Several months ago I received a very complimentary email from a new reader. He’d downloaded a free copy of my first novel, “The Big Bend” through one of the promotional email services and enjoyed it so much he purchased the other three novels in the Terry Rankin series. And he decided to invite me to his home in Suwannee, Florida, at my convenience (http://www.suwanneeriverchamber.com/).
I was at the time wondering just where my fifth novel, titled “Standing Wave”, was going, both literally and figuratively. Due to more than a few commitments I couldn’t take him up on his lovely offer until this month. So last Tuesday I drove up to Suwannee. Needless to say (I am rapidly coming to resent that phrase, even as useful as it is), I did have some reservations and I have no doubt he did, as well. But it was only a matter of a few minutes after meeting him that those reservations disappeared, and we were able to relax and just have fun together. On his boat, in fact.
Within an hour of my arrival we had the cover off his 24’ Pathfinder, put it in the water and took off for an afternoon of gunkholing in the marshes between Suwannee and the Gulf of Mexico (http://www.bing.com/images/search?q=suwannee+florida&qpvt=suwannee+florida&FORM=IGRE). And that’s what we did for every day of my stay, when we were not on the roads touring the area and meeting some very interesting and wonderful people.
Suwannee is right on the coast, surrounded by forest and small farms inland and marsh along the coast. The water is shallow (downright skinny at low tide) and just a fine place to find game fish of every type. If you prefer to get to know an area up close and personal, rent a kayak or canoe (or bring your own), get a paddle map at nearly any store in the area, strap on your life jacket and take off. There are tours of the area, and as confusing as the canals can be, it is best to go with a crowd and a guide. And this is just about the perfect time of the year to do it, too.
Wednesday evening, the local library held a “Meet and Greet” for me. I spoke about writing, of course, and my novels, but mostly the conversation was a mix of what I needed to know to include Suwannee into my fifth novel and just how incredibly easy it is to publish in this digital age. We all agreed that the physical book is much to be preferred to just about anything else, but cost and ease of use encourage the purchase of digital books.
Most of the homes in the town back onto canals, so most come with boathouses and most have one or more boats. Almost all are built up on columns, between 4 and 16’ off the ground. Hurricanes and storm surges are a fact of life along the coast.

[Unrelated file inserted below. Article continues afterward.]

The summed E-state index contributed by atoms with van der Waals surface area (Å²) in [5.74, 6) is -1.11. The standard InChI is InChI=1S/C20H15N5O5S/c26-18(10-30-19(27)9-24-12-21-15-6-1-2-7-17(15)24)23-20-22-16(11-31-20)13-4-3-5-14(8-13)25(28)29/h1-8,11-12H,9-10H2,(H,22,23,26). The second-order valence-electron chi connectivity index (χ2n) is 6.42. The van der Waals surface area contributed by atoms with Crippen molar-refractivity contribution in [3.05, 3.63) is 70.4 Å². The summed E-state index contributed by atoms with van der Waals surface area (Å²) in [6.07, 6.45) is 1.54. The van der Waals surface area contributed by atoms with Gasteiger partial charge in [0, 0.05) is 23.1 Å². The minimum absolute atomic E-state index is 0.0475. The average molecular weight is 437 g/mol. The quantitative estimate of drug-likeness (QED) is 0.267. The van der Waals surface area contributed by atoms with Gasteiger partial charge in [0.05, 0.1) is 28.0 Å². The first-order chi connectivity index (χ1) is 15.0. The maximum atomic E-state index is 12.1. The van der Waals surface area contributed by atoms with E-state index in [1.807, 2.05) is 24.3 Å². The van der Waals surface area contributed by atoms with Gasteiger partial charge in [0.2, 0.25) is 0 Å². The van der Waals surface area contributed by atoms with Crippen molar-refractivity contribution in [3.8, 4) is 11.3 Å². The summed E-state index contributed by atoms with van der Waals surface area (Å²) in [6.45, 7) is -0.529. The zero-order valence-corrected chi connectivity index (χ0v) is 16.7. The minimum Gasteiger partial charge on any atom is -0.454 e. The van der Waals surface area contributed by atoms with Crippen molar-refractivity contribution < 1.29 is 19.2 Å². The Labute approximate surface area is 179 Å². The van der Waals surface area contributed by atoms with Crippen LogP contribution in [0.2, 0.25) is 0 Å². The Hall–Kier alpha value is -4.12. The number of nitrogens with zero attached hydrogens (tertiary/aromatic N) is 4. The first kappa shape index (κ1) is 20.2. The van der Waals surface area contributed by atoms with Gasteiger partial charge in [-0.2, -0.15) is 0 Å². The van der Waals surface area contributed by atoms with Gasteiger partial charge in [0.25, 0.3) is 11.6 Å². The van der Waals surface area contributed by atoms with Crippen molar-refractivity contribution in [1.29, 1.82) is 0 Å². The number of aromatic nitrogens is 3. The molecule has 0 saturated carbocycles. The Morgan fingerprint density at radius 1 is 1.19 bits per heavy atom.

Suwannee used to rank among the top fishing spots in the US, which, sad to say, contributed to the loss of much of the fish population along that section of the coast. Well, that and the commercial fishermen and their huge nets, of course. But the fish have returned, and if you enjoy fishing, Suwannee is ready and willing to help you find them. Some of the best fishing guides live right in town, and some of the best food to be had can be enjoyed in any of the fine local eateries in the area.
I made a lot of new friends in that lovely little town, and I will return to continue my research and work on “Standing Wave”.
If you’re looking to do something interesting this fall or winter, I strongly suggest you visit Suwannee, Florida. The food is good, the fishing is good, the boating is good and the folks are wonderful. Just tell them I sent you.
I got back to Dunnellon Friday morning, and spent the day catching up on my emails and newsgroups (I did bring my laptop but didn’t get much use out of it in Suwannee). Saturday, after feeding the horses and other critters, I spent much of the day resting (I am supposed to be an old fart, after all). This morning, we saddled up the horses and went riding (which made me very grateful for Saturday) for several hours. And now, at 7:30, my butt is sore, though the rest of me feels pretty good about a very busy and productive week.
I received Chapter 17 of the audio book version of “Hog Valley” from the narrator/producer yesterday; It listens just as well as the first 16 chapters, and sets up the rest of the tale for the listener very nicely. I am starting to get excited about this…
In fact, on the 18th and 19th of this month – that’s next Friday and Saturday – the Kindle version of “Hog Valley” will be free for download. It is the second novel in the series, but if you haven’t read the first, it really does not matter. It’s a great story (or so the reviewers on Amazon tell me).